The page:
A category of common medicines used to lower blood pressure, angiotensin converting enzyme inhibitors, are associated with an increased risk of lung cancer, especially if their use exceeds five years, according to a new Canadian scientific research, the largest of its kind to date.
The risk for each individual patient is relatively small, but the problem is more severe at the population level, considering, according to scientists, that a large number of people take these medicines, which are widely prescribed worldwide.
The researchers, led by the Associate Professor of Epidemiology and Oncology, Loran Azulle of McGill University of Montreal, who published the British Medical Journal (BMJ), analyzed data from nearly one million patients over 18 who were taking anti-hypertension medicines. Of these, over a period of about six years, nearly 8,000 were diagnosed with lung cancer.
It was found that those who took these drugs (“angiotensin converting enzyme inhibitors”) had an average 14% greater risk of developing lung cancer than those who took other medicines for hypertension (their inhibitors of angiotensin converting enzyme angiotensin & quot;). For those who have been using drugs for at least 10 years, the risk of cancer was increased by 31%.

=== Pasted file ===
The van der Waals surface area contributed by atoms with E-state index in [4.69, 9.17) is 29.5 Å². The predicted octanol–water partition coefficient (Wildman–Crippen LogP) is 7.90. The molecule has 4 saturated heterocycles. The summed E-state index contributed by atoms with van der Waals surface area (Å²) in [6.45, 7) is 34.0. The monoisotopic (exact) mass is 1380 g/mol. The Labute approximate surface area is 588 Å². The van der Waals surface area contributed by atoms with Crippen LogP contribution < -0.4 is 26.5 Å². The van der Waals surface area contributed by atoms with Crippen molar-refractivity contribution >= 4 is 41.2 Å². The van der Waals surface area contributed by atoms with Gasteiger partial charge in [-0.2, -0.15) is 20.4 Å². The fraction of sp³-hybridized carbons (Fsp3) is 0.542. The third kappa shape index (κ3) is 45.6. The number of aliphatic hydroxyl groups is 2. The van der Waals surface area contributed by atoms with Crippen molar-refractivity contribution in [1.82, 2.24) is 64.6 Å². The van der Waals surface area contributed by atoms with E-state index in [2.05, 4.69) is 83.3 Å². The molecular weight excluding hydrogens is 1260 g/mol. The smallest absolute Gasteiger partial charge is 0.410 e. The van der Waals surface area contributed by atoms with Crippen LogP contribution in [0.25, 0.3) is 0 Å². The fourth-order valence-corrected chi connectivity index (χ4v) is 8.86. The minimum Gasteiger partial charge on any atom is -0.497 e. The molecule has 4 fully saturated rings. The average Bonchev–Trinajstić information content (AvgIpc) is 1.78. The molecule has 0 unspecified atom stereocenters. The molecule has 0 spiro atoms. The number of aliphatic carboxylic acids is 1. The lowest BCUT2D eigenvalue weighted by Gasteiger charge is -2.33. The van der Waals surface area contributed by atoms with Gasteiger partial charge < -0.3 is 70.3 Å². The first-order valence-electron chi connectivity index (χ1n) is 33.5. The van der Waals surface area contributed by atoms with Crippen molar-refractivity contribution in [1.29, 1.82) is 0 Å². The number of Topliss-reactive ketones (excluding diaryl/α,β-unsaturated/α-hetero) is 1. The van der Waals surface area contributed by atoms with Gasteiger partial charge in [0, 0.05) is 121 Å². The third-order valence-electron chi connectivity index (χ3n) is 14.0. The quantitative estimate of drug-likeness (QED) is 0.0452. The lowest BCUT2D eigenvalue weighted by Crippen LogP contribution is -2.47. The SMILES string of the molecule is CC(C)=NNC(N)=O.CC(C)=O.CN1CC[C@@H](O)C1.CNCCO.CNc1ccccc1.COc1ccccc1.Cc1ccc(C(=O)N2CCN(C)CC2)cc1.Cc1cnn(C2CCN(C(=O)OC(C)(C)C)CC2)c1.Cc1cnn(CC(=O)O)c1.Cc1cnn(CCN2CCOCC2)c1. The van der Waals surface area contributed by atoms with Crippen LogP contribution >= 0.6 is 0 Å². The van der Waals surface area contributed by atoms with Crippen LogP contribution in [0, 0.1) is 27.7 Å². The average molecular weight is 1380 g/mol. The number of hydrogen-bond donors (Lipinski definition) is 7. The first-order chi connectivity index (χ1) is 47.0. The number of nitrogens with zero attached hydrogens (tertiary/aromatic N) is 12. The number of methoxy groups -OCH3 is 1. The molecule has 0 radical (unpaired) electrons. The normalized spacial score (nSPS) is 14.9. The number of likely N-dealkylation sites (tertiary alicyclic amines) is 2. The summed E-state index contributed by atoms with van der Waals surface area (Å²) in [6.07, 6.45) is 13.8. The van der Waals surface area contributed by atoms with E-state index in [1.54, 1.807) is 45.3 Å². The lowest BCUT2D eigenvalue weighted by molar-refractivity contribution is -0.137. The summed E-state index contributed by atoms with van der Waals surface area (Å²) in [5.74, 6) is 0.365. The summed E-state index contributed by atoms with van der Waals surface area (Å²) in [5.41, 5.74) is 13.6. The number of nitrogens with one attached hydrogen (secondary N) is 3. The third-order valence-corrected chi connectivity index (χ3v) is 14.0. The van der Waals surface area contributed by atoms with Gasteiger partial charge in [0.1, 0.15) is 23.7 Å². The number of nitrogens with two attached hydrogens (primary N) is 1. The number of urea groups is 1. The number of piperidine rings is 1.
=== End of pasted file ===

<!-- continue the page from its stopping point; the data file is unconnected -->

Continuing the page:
People with NEA are considered effective in reducing high blood pressure. Increasing the risk for cancer seems to be due to the fact that they can increase in the lungs the level of certain chemicals such as bradykinin, which can trigger the growth of cancer cells.
Researchers called for the matter to be studied further and in the longer term. On the other hand, they pointed out that, on an individual basis, an increased risk of cancer should be weighed for each patient, in relation to the benefit for their life expectancy due to the reduction of hypertension by the drug.